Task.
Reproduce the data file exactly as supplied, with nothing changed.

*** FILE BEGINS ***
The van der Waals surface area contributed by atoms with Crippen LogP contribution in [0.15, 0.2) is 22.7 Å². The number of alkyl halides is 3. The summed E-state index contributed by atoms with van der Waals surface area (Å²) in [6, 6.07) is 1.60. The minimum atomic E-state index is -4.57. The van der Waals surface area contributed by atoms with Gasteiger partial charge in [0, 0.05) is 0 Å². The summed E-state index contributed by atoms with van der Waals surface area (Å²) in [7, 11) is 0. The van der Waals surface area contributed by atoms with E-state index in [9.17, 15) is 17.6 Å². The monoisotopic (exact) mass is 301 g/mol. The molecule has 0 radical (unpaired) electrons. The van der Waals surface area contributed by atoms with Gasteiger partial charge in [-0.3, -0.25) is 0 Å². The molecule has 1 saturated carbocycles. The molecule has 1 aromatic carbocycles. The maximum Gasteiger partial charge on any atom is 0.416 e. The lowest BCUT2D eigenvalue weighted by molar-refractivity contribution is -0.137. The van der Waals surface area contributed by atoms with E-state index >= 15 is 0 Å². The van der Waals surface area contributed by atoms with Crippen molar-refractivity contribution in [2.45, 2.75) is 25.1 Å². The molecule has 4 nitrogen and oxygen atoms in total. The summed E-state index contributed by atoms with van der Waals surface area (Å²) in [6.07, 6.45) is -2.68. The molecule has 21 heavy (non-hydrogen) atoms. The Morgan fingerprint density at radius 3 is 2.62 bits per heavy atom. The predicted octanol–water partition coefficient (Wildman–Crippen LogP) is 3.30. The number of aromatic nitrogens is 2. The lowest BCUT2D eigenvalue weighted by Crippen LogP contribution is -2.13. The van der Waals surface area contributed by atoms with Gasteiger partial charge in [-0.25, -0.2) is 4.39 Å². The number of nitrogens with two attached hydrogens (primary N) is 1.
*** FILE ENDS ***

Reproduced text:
The van der Waals surface area contributed by atoms with Crippen LogP contribution in [0.15, 0.2) is 22.7 Å². The number of alkyl halides is 3. The summed E-state index contributed by atoms with van der Waals surface area (Å²) in [6, 6.07) is 1.60. The minimum atomic E-state index is -4.57. The van der Waals surface area contributed by atoms with Gasteiger partial charge in [0, 0.05) is 0 Å². The summed E-state index contributed by atoms with van der Waals surface area (Å²) in [7, 11) is 0. The van der Waals surface area contributed by atoms with E-state index in [9.17, 15) is 17.6 Å². The monoisotopic (exact) mass is 301 g/mol. The molecule has 0 radical (unpaired) electrons. The van der Waals surface area contributed by atoms with Gasteiger partial charge in [-0.3, -0.25) is 0 Å². The molecule has 1 saturated carbocycles. The molecule has 1 aromatic carbocycles. The maximum Gasteiger partial charge on any atom is 0.416 e. The lowest BCUT2D eigenvalue weighted by molar-refractivity contribution is -0.137. The van der Waals surface area contributed by atoms with E-state index >= 15 is 0 Å². The van der Waals surface area contributed by atoms with Crippen molar-refractivity contribution in [2.45, 2.75) is 25.1 Å². The molecule has 4 nitrogen and oxygen atoms in total. The summed E-state index contributed by atoms with van der Waals surface area (Å²) in [6.07, 6.45) is -2.68. The molecule has 21 heavy (non-hydrogen) atoms. The Morgan fingerprint density at radius 3 is 2.62 bits per heavy atom. The predicted octanol–water partition coefficient (Wildman–Crippen LogP) is 3.30. The number of aromatic nitrogens is 2. The lowest BCUT2D eigenvalue weighted by Crippen LogP contribution is -2.13. The van der Waals surface area contributed by atoms with Gasteiger partial charge in [-0.25, -0.2) is 4.39 Å². The number of nitrogens with two attached hydrogens (primary N) is 1.